I hadn’t been motivated to write throughout the entire month of September. The trip’s over, I’m back in Hawaii, and I have just California to write about after this. Let the freewriting begin!
August 23 – 25
Santa Fe, NEW MEXICO; Flagstaff, ARIZONA
With Texas behind us and our beloved California over the horizon, Ian and I were set on flying through the Southwest. We spent most of three days in parts of two states, couchsurfing a night in each one. Both our hosts were young college grads who introduced us to their friends, but that’s about where the similarities ended. On the spectrum of couchsurfing experiences, good to bad, we hit each extreme.
In New Mexico: Our soon-to-be-host Evan informed us that he wouldn’t get off of work until around 10 pm. No problem, we said, seeing as we’d arrive in Santa Fe shortly before that. We rolled in around 9 pm and passed the following hour chatting over dinner, a split five-dollar footlong at Subway.
Fast forward one day in the future. . .
In Arizona: Our soon-to-be-host Sammi informed us that she wouldn’t get off of work until around 6 pm. No problem, we said, seeing a Barnes & Nobel in the center of downtown Flagstaff as we rolled in during early afternoon. We passed a few hours browsing around the store. . . and running into the author of one of the hottest book and television series at the moment: George R. R. Martin!
I thought it was finally time to buy the book when I ran into the author.
(Note: It wasn’t an official book signing. GRRM was roadtripping in the exact opposite direction toward his hometown of Santa Fe. He just decided to stop in Flagstaff, stroll into this random B&N unannounced, and start signing copies of his A Song of Fire and Ice books. Only and handful of employees were gathered about him in nerd-struck awe, so it took a mere two minutes of lingering to get to him. The first thing I said was, “Man, I was gonna buy a copy of that book, but you defaced all of them!” He chuckled, found me a version of A Game of Thrones without Sean Bean on the cover (by request), and happily agreed to pose for a picture. That meeting alone made Flagstaff a more worthy experience than Santa Fe the day before, and I hadn’t even gotten to the good part yet!)
Rewind. . .
New Mexico: We finally got a call from Evan who told us to meet him at his friends’ place first. A bit curious, but we weren’t about to object. The man was letting us crash at his place for free after all. We left Subway then and followed Ian’s GPS device to Evan’s friends’ house.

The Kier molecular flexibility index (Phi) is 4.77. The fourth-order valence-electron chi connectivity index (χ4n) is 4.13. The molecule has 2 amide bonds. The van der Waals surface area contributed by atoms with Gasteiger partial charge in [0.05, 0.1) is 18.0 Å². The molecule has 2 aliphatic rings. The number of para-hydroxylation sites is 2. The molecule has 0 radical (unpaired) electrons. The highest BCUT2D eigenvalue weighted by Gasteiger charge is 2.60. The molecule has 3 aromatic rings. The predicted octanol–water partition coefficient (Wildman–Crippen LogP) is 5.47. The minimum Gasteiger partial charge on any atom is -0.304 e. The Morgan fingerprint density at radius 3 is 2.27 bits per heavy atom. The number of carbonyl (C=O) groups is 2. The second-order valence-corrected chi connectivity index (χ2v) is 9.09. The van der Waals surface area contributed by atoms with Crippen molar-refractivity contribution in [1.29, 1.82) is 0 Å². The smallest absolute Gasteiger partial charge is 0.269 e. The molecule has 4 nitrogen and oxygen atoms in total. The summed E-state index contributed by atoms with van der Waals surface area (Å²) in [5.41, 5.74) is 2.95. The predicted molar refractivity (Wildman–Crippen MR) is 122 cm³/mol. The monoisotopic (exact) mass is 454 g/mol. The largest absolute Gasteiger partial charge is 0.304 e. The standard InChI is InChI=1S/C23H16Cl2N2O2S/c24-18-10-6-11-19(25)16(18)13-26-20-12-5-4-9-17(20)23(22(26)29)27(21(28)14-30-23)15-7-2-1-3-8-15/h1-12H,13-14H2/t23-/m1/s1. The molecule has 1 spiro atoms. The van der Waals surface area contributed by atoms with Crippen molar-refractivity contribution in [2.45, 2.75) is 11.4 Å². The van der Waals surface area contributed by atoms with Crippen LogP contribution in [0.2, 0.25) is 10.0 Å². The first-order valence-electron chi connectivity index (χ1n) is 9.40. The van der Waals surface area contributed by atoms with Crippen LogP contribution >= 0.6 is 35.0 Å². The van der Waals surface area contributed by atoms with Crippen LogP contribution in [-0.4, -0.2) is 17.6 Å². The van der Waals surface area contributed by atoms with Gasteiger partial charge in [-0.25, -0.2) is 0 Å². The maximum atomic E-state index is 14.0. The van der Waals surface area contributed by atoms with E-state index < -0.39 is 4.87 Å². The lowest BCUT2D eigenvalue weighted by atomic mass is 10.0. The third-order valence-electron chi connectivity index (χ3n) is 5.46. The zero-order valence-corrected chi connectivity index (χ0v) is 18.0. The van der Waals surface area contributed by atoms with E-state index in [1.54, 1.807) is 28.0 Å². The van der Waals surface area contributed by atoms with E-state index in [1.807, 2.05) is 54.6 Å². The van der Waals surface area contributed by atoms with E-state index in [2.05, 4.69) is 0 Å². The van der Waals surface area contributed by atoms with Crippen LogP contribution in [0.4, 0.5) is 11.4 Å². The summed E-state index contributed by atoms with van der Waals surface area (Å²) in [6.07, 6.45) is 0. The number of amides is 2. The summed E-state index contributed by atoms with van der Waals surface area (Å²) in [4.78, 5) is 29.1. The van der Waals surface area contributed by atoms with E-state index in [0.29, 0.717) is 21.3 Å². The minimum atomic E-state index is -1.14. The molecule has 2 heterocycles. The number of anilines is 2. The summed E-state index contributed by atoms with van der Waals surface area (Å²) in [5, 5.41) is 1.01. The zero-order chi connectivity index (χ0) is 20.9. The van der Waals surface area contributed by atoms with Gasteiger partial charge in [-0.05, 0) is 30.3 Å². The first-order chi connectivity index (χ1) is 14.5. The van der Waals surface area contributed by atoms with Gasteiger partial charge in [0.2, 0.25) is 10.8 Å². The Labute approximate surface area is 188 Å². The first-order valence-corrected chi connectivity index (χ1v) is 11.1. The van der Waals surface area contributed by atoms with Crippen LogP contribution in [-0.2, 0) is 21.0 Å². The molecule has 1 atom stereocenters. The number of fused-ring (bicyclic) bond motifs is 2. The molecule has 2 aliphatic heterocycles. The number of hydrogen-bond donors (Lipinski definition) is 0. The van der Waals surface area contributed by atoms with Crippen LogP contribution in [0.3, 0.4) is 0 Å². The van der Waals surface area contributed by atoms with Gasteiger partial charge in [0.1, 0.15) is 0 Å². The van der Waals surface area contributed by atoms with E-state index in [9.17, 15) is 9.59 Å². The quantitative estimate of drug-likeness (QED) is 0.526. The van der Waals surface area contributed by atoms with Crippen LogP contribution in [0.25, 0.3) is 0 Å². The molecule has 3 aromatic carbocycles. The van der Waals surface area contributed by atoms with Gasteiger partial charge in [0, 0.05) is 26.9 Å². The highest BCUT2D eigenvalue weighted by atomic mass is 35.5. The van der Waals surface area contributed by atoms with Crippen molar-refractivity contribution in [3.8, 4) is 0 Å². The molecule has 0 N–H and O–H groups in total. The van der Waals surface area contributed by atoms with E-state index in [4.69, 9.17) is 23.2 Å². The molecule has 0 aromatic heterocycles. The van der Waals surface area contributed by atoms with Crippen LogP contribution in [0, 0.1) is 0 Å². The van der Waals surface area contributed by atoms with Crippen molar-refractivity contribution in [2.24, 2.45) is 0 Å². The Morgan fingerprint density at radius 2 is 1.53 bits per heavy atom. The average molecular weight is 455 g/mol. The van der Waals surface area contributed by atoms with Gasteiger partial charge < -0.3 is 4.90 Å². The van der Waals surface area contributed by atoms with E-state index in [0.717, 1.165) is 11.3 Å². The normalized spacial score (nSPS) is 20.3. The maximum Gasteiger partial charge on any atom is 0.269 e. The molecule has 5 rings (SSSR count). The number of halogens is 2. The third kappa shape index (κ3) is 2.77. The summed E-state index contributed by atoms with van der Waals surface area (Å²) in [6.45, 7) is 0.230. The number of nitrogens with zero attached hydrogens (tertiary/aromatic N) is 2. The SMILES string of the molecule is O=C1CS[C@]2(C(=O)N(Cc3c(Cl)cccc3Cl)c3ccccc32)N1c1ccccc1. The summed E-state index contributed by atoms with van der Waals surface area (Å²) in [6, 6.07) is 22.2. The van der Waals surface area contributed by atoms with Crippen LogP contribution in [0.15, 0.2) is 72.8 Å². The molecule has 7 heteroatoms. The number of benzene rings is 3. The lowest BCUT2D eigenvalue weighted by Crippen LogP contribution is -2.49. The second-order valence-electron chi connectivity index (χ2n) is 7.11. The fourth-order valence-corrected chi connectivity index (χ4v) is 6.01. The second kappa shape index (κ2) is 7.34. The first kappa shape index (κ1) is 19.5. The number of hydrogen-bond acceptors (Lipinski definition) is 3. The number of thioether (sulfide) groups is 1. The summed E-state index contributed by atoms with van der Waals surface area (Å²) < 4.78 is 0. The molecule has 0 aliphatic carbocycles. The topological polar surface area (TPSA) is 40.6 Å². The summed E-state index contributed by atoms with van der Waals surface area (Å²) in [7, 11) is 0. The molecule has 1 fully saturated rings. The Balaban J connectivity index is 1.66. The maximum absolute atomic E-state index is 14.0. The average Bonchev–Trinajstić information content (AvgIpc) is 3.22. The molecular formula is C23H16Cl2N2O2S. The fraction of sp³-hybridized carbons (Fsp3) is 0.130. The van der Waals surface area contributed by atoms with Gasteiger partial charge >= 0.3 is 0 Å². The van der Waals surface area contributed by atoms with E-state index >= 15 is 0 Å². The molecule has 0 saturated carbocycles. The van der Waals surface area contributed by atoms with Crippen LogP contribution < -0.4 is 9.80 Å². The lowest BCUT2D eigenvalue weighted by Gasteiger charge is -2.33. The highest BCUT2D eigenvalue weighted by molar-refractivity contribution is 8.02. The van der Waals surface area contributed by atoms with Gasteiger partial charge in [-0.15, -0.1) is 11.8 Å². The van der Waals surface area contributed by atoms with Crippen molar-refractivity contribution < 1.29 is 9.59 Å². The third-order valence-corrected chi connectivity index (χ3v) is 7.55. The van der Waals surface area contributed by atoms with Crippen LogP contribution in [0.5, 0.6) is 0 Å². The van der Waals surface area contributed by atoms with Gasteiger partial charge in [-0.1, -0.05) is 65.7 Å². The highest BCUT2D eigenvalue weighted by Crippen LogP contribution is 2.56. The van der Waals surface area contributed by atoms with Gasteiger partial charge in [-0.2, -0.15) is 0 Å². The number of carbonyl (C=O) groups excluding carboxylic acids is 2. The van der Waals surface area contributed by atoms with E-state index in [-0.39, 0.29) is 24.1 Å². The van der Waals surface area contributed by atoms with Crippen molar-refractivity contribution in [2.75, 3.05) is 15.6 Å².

I could see why Evan would want to chill with his friends after work, they were welcoming, laid-back folks. They also happened to be the epitome of hipsters. One guy sported an ironic mustache while the girl cooked some vegan meal in the kitchen. It looked like quinoa and smelled delicious. There were a few cats and plenty of random stringed instruments in the living room. Another guy plucked at a small, guitar-like instrument while sprawled over an armchair, bored and uninterested in his own musical pursuits. Evan’s friends were laughably stereotypical, but we dared not laugh, for they were first and foremost welcoming, and we were first and foremost grateful.
Arizona: Sammi called us promptly at 6 pm and gave us directions to her house. Tucked away at the end of a cul-de-sac in a nice neighborhood, Sammi’s two-story house was clean and bright. Artwork and band posters dressed the white walls of the living room, and in that living room was a long, comfortable couch and an extra bed, both topped with pillows and folded blankets. For a host without spare bedrooms, she sure raised the bar on hospitality.
Sammi told us she lives with two other girls, one of whom has a boyfriend that lives with them as well. They weren’t there at the moment, but she said we’d meet them at a house party we were invited to. The aforementioned boyfriend was moving to Colorado and the girls were throwing him a surprise farewell party. “Don’t worry,” our host reassured us, “it’s at another house.”